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This winter, seven North Atlantic right whales gave birth—one for the very first time. The calves are a boon for the struggling species. Last year, the estimated 411 right whales that swim off the coast of Canada and the United States had no calves at all.
North Atlantic right whales are endangered, and their population is dwindling. Christin Khan, a biologist at National Oceanic and Atmospheric Administration’s Northeast Fisheries Science Center, says that, given the situation, seven is not very many babies. “We still are really afraid for the future of this species and the possibility of extinction,” she says. “But I’m cautiously optimistic that we’ll turn things around.”
These new mothers, and the other female whales, will be crucial. “They are our hope,” says New England Aquarium Anderson Cabot Center for Ocean Life research scientist Philip Hamilton.
In a recent paper comparing North Atlantic right whales and southern right whales, a separate species that swims throughout the southern hemisphere, researchers asked why the number of southern right whales is growing while their northern counterparts decline. Scientists, including Hamilton, say the difference is mainly because adult females in the southern population are not dying at the same rate as adult females in the North Atlantic. Many of those deaths are from human causes, such as whales that get entangled in fishing gear. Given that, each of this season’s seven mothers is worth celebrating.
All North Atlantic right whales have their sightings and distinguishing features meticulously recorded in the North Atlantic Right Whale Catalog, which Hamilton maintains. The whale called #1204 has sightings going back to 1982, making her at least 38 years old. This season, she gave birth to her ninth known calf. Another one of her calves, named Champagne, is 10 years old and could soon become a mother herself.
The veteran mom is rarely seen very far north, Hamilton notes, and doesn’t visit two of the main summer hangouts for the species, the Bay of Fundy or the Gulf of St. Lawrence. He wonders whether females like #1204, whose habits are “a bit more of a mystery,” know about better places to feed.
Researchers have made more of an effort to give right whales names in recent years, Khan says, because it makes it easier to communicate about the whales to the public. Members of the North Atlantic Right Whale Consortium vote on a handful of whales to name at their annual meeting. Boomerang got her name from the shape of a scar on one of her tail flukes.
This season, Boomerang had her fourth baby. That calf is born into a well-documented lineage: Boomerang’s mother is named Trilogy, and her grandmother is Baldy, whose description in the catalog notes “lots of chin scars.” Baldy was last seen in 2016, and as far as anyone knows, the new calf’s great-grandmother is still swimming in the North Atlantic. Hamilton says that between the matriarch’s calves and their own progeny, Baldy has been responsible for adding at least 23 whales to the population.
Whale #2791 doesn’t have a name, but she does have three calves. Her last calf before this season’s was born in 2009. A right whale female in good health can have a calf roughly every three years, and longer intervals like #2791’s may be one factor contributing to the population’s decline. Hamilton says injuries from past entanglements can cause whales to have longer gaps between calves. The struggle to find enough food in a changing climate is another likely factor.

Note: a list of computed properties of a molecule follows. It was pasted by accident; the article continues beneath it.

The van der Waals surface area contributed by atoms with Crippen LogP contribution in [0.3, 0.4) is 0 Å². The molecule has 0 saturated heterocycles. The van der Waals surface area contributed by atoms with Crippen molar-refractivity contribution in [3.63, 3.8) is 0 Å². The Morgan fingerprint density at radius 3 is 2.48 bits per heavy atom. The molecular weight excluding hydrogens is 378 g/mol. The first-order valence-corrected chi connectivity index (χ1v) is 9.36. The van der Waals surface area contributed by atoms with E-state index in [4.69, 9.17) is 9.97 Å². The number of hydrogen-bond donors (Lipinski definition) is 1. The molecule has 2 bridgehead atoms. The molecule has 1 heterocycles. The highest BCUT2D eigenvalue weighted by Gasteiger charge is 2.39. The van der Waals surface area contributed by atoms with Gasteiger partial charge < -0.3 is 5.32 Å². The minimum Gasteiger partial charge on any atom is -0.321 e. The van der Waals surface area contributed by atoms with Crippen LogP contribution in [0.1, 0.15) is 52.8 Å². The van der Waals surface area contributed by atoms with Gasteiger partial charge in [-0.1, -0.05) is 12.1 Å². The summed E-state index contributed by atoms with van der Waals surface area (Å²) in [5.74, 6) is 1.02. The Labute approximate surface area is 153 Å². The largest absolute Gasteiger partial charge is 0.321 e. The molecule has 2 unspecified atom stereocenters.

North Atlantic right whales generally live along the eastern coast of North America, calving in the water off the southeastern United States, and feeding farther north. But second-time mom Pico caused a stir back in January 2009 by showing up in the Azores, west of Portugal. She had been spotted the previous September in Canada’s Bay of Fundy, implying an eastward journey that averaged nearly 33 kilometers per day for 101 days. Pico was back in the Bay of Fundy the following September. No one knows for sure why Pico took such a sudden cross-Atlantic vacation. “They likely do those trips a lot more than we know,” Hamilton says.
Unlike the more mysterious moms, #3317 makes regular appearances up and down the coast. Since her birth in 2003, she’s been sighted every year except one. This season’s calf is her third. The mother of #3317 is Silt, named for the constantly shifting pattern of whale lice on her head.
Survey teams of scientists regularly fly planes over the coast to look for right whales. But #3370 was first spotted with her new calf by a member of the public, off a Florida beach in February. This is the second calf for #3370. She had also been seen swimming with Boomerang on New Year’s Day, when both whales were pregnant.
One of this season’s calves was doubly good news. That’s because its mother, #4180, is a first-time mom—and until now scientists weren’t even sure whether #4180 was male or female. “To have an unknown-sex whale be actually female is really, really important,” Hamilton says. Every potential mother is valuable insurance for the embattled population. Sometime in 2018, #4180 had a run-in with fishing gear and carried wounds on her back the next time researchers spotted her.
#4180 was also the first new mother in the right whale population since 2016, Hamilton says. “That was really heartening.”